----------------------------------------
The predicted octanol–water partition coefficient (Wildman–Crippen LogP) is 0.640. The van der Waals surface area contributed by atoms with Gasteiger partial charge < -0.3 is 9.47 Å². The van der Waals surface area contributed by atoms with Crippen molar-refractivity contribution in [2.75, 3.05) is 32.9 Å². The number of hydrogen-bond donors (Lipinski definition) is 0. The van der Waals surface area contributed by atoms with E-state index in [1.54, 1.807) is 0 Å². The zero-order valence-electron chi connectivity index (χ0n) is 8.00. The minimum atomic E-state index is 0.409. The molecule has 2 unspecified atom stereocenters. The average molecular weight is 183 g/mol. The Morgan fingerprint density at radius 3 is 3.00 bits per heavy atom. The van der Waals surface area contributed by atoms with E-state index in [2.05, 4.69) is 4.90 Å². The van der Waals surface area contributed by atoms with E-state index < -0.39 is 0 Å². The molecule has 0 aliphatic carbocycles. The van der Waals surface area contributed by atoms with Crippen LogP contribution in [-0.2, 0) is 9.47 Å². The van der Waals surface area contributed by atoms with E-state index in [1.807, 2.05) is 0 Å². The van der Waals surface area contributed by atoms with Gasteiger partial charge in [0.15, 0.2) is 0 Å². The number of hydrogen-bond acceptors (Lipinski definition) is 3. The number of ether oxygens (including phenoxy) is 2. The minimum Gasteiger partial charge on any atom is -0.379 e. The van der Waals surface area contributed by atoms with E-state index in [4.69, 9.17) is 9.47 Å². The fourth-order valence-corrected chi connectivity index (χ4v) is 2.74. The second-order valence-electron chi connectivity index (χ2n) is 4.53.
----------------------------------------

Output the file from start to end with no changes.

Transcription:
The predicted octanol–water partition coefficient (Wildman–Crippen LogP) is 0.640. The van der Waals surface area contributed by atoms with Gasteiger partial charge < -0.3 is 9.47 Å². The van der Waals surface area contributed by atoms with Crippen molar-refractivity contribution in [2.75, 3.05) is 32.9 Å². The number of hydrogen-bond donors (Lipinski definition) is 0. The van der Waals surface area contributed by atoms with E-state index in [1.54, 1.807) is 0 Å². The zero-order valence-electron chi connectivity index (χ0n) is 8.00. The minimum atomic E-state index is 0.409. The molecule has 2 unspecified atom stereocenters. The average molecular weight is 183 g/mol. The Morgan fingerprint density at radius 3 is 3.00 bits per heavy atom. The van der Waals surface area contributed by atoms with E-state index in [2.05, 4.69) is 4.90 Å². The van der Waals surface area contributed by atoms with E-state index < -0.39 is 0 Å². The molecule has 0 aliphatic carbocycles. The van der Waals surface area contributed by atoms with Crippen LogP contribution in [-0.2, 0) is 9.47 Å². The van der Waals surface area contributed by atoms with E-state index in [1.807, 2.05) is 0 Å². The van der Waals surface area contributed by atoms with Gasteiger partial charge in [0.15, 0.2) is 0 Å². The number of hydrogen-bond acceptors (Lipinski definition) is 3. The number of ether oxygens (including phenoxy) is 2. The minimum Gasteiger partial charge on any atom is -0.379 e. The van der Waals surface area contributed by atoms with E-state index in [4.69, 9.17) is 9.47 Å². The fourth-order valence-corrected chi connectivity index (χ4v) is 2.74. The second-order valence-electron chi connectivity index (χ2n) is 4.53.